Just as individual identity is fundamental to our face-to-face interactions, digital identity is fundamental to our interactions in the online world. Unfortunately, many of the challenges associated with the Internet stem from the lack of widely deployed, easily understood, and secure identity solutions. This should come as no surprise. After all, the Internet was designed for sharing information, not for securely identifying users and protecting personal data. However, the rapid proliferation of online theft and deception and the widespread misuse of personal information are threatening to erode public trust in the Internet and thus limit its growth and potential.      

Microsoft believes that no single identity management system will emerge and that efforts should instead be directed toward developing an overarching framework that connects different identity systems and sets out standards and protocols for ensuring the privacy and security of online interactions. Microsoft calls this concept the Identity Metasystem. The Identity Metasystem is not a specific product or solution, but rather an interoperable architecture that allows Internet users to use context-specific identities in their various online interactions.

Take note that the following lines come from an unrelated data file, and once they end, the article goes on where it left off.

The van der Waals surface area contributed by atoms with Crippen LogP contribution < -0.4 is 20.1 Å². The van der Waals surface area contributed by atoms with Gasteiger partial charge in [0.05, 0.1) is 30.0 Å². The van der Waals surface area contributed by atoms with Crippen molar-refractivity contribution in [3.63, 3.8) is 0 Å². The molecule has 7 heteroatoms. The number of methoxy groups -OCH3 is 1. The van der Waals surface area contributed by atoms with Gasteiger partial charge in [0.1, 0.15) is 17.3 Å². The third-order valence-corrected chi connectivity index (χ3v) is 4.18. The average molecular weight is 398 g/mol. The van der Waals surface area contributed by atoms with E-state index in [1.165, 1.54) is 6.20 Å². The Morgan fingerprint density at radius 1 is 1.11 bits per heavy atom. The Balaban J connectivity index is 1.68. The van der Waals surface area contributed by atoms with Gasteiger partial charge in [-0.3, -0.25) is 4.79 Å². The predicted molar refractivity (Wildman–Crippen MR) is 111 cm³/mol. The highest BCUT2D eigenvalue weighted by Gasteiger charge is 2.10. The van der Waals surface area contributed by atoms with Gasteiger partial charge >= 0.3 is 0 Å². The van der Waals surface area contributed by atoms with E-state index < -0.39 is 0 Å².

This paper describes the Identity Metasystem and shows how it can meaningfully advance Internet user privacy. In particular, it will show how Microsoft’s contribution to the engineering of the Identity Metasystem—the Information Card technology—promotes privacy in three primary ways:

  • First, it helps users stay safe and in control of their online identity interactions by allowing them to select among a portfolio of digital identities and use them at Internet services of their choice. These digital identities may range from those containing no or very little personal information (perhaps nothing more than proof of an attribute such as age or gender) to those with highly sensitive personal information needed for interacting with financial, health institutions, or obtaining government benefits. The key point is that a web site or service only receives the information it needs rather than all of the personal information an individual possesses.